Remember the artist/dreamer of the friend group? Well, in my developing theory, the way the group viewed the artist is the way my conservative character views my liberal character. He (the conservative) sees her (the liberal’s) flaw as her “bleeding heart,” always thinking the government should help everyone and right wrongs. In his eyes, she is leading with her heart, which is foolish and impractical, because of course we can’t foot the bill for other people’s problems. Her insistence that we can is more annoying than anything. But at least her heart is in the right place, so he can’t despise her for that. He tolerates her.

To the liberal, on the other hand, the conservative is looked upon the way our friend group reacted to the scamming lawyer. She sees him as having abandoned his heart in favor of his pocketbook. His is a callous perspective, ignoring the plight of others and even basic human rights (I have been using universal health coverage in my ponderings, but we could use things like capital punishment, women’s health issues, LGBT rights, or the Syrian refugee crisis, too). He has taken moral issues and turned them instead into economic ones, ignoring hearts and souls in favor of financial calculations. This is incredibly disappointing—even hurtful—to the liberal. Her feelings are hurt by the seeming callousness of the conservative’s positions. Her sensibilities are offended. A trust has been broken. There is a “How could you?” in her reaction, as in, “How could you devalue human life this way?” The liberal does not want to believe someone’s heart could be so cold. It is a devastating realization. She is effectively done with him.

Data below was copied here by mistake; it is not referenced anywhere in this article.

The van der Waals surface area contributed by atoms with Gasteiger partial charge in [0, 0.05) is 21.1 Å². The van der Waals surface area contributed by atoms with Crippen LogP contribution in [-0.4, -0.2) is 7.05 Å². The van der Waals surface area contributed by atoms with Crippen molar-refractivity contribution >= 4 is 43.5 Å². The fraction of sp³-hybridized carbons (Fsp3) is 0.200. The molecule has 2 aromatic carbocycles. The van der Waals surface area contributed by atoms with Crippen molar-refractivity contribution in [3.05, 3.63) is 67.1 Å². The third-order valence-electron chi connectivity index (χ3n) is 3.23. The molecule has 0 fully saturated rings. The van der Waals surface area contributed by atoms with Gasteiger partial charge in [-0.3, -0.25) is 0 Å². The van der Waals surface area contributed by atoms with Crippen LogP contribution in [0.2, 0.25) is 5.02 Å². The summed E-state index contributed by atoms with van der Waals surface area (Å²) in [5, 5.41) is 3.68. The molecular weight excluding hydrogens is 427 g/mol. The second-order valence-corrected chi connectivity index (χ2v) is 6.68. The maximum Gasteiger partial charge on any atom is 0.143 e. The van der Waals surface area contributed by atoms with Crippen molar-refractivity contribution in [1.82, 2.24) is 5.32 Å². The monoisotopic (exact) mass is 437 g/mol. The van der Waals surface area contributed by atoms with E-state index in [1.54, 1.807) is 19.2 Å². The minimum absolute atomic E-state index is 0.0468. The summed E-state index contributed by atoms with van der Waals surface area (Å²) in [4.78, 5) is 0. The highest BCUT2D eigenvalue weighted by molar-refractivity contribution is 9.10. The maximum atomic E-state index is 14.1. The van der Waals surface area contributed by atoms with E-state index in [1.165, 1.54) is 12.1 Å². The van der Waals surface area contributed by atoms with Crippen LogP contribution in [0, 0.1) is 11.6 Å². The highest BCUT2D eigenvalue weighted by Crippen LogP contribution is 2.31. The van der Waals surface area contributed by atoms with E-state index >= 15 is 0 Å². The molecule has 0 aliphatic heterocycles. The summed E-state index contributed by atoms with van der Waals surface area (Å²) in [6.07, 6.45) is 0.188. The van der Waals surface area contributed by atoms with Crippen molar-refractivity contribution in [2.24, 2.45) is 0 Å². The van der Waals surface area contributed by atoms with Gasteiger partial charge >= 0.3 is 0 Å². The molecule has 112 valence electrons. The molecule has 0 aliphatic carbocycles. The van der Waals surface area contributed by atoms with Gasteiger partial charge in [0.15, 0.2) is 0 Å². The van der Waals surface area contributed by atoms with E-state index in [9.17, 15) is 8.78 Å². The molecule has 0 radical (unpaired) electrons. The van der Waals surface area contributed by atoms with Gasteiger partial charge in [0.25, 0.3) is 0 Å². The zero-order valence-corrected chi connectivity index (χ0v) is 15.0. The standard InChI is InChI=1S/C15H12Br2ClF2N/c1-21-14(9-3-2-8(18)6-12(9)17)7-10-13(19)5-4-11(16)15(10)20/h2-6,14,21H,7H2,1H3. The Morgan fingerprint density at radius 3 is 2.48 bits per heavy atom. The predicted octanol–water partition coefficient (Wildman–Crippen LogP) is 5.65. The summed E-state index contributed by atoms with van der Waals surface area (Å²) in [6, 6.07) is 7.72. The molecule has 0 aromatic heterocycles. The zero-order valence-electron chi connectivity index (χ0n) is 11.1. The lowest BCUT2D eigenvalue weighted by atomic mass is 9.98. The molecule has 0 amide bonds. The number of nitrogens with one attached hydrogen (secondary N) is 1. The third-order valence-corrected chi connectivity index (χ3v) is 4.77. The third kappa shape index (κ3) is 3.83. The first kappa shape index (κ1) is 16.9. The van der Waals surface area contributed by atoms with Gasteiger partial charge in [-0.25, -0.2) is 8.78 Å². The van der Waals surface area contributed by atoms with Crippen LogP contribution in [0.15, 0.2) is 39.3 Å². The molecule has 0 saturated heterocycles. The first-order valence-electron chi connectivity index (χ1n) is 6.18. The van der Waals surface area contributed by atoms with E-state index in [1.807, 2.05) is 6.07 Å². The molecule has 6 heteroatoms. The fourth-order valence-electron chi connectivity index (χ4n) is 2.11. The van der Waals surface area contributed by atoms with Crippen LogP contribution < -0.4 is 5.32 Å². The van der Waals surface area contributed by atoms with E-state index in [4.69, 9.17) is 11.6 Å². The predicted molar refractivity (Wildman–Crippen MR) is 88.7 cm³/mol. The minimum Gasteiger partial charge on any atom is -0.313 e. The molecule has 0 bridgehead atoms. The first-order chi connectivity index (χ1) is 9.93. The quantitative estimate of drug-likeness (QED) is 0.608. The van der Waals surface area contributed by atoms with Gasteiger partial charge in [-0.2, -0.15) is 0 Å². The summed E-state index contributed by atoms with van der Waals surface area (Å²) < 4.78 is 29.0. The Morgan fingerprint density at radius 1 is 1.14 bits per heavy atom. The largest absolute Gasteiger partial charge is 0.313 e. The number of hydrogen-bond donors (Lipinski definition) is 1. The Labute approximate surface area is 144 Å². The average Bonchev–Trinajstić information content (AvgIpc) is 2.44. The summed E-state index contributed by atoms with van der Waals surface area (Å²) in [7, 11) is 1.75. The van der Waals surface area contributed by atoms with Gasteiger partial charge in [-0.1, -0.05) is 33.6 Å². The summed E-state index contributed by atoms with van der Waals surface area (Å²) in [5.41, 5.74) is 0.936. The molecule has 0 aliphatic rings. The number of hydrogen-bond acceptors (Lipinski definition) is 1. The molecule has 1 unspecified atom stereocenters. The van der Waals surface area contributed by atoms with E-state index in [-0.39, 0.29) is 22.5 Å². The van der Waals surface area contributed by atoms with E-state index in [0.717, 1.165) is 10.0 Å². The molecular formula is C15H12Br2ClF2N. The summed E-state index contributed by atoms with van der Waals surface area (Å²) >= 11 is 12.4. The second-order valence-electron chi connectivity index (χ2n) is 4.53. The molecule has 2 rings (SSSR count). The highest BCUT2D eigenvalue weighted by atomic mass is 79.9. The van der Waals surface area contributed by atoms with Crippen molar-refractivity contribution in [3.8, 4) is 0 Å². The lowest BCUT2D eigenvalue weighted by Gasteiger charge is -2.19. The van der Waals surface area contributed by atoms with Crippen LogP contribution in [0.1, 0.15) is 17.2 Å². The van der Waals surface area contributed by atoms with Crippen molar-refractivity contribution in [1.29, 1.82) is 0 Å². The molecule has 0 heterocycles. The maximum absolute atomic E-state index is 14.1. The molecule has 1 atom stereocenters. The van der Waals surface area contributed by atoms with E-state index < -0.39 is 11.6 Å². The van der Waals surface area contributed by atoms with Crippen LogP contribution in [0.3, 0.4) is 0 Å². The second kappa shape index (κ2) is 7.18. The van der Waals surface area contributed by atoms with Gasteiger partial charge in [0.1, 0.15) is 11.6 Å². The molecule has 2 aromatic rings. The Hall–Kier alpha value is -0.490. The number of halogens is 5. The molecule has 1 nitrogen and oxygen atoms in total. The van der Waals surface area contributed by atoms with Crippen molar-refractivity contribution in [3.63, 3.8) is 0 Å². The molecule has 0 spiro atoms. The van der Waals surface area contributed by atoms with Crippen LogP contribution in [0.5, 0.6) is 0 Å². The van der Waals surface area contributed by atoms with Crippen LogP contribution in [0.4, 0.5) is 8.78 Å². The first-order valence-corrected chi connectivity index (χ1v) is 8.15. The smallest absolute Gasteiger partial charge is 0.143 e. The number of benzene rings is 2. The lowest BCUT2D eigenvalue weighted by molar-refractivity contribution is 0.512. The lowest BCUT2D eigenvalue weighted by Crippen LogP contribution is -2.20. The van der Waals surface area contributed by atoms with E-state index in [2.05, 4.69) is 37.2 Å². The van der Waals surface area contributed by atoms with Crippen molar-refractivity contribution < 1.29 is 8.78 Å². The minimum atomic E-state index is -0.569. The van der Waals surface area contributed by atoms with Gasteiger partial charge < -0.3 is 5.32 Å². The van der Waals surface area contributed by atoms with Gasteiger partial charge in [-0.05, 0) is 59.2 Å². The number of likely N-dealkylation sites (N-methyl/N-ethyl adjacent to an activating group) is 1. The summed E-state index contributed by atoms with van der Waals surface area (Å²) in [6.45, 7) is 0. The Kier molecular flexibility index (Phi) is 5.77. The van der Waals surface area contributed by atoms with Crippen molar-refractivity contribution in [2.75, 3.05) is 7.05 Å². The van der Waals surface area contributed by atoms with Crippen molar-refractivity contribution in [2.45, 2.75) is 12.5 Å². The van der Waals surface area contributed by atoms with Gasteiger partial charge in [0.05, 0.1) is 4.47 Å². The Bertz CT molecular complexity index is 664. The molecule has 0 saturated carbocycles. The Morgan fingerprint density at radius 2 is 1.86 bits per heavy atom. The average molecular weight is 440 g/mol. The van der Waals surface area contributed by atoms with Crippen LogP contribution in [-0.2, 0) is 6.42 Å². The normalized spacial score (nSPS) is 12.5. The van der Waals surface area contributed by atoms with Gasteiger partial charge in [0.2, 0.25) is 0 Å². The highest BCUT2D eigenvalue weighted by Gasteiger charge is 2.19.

So, at the end of it, it looks as though the conservative would be more tolerant of the liberal than the liberal is of the conservative. The conservative sees the liberal as a failure of reason and practicality, whereas the liberal sees the conservative as a failure of character and conscience. Her failure is acceptable; his is not. He can continue with her in his life, just as the stable group of friends could keep the artist. The liberal, however, no longer feels any interest in fraternizing with the conservative, seeing him as the friend group sees the scamming lawyer: morally bankrupt. With the trust broken, for her, the relationship is as good as over.

So, that’s the theory at this point. Like I said, the positions are probably a bit extreme for most people. But I have to admit, the liberal side is mostly a projection of stuff coming up from my own heart in these situations. I recognized the feelings I was having in response to all of these political posts as well as my conversations with different people, and the theory emerged from me trying, mostly through my daily journal entries, to make sense of the feelings. I wanted some clarity, which is what journaling has always brought me.

This process has helped me to better understand my internal workings, as well as my evolving relationships with family members, friends, and online connections. I have to admit it is a bit disturbing to see the final product being a desire to end, or at least pull back from, a number of relationships that I had once enjoyed and valued, even if on a more superficial level. But I can’t fake it, either. As I mentioned early on, it is a weakness of mine that I am oversensitive. Another one is that I am stubborn. That combination makes me tough to hang with. If you break my trust, I don’t easily let it go. (And yes, I recognize the irony in the fact that despite seeing my political positions as more enlightened and compassionate than the other side, I am the one who ends up being more intolerant in the actual relationship. I guess personal boundaries come with a cost.)

I suppose I hope for other people’s sake that they can make peace with people who hold vastly different views more easily than I can, that they can either forgive or compartmentalize their politics. Maybe it is like my theory—the conservatives can do it better than the liberals can—or maybe it is only me. In any case, the theory-making helped me to know myself better. Even if the results have shaken me a bit, I am glad I took the dive.